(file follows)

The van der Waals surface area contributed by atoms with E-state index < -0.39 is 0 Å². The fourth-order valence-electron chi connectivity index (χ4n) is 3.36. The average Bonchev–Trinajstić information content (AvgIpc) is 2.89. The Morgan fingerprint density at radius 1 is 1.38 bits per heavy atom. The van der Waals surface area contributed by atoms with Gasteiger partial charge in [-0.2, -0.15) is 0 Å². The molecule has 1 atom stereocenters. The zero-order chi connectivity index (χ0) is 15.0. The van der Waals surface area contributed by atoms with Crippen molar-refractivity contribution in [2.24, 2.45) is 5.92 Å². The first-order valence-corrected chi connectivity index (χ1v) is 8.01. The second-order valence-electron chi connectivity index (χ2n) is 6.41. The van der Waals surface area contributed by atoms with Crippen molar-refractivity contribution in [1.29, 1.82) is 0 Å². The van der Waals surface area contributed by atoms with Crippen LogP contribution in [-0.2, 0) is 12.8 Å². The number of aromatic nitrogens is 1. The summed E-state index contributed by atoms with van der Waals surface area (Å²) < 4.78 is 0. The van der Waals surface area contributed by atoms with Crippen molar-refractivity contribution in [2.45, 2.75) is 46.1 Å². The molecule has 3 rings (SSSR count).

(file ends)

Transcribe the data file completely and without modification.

The van der Waals surface area contributed by atoms with E-state index < -0.39 is 0 Å². The fourth-order valence-electron chi connectivity index (χ4n) is 3.36. The average Bonchev–Trinajstić information content (AvgIpc) is 2.89. The Morgan fingerprint density at radius 1 is 1.38 bits per heavy atom. The van der Waals surface area contributed by atoms with Gasteiger partial charge in [-0.2, -0.15) is 0 Å². The molecule has 1 atom stereocenters. The zero-order chi connectivity index (χ0) is 15.0. The van der Waals surface area contributed by atoms with Crippen molar-refractivity contribution in [2.24, 2.45) is 5.92 Å². The first-order valence-corrected chi connectivity index (χ1v) is 8.01. The second-order valence-electron chi connectivity index (χ2n) is 6.41. The van der Waals surface area contributed by atoms with Crippen molar-refractivity contribution in [1.29, 1.82) is 0 Å². The van der Waals surface area contributed by atoms with Crippen LogP contribution in [-0.2, 0) is 12.8 Å². The number of aromatic nitrogens is 1. The summed E-state index contributed by atoms with van der Waals surface area (Å²) < 4.78 is 0. The van der Waals surface area contributed by atoms with Crippen molar-refractivity contribution in [2.45, 2.75) is 46.1 Å². The molecule has 3 rings (SSSR count).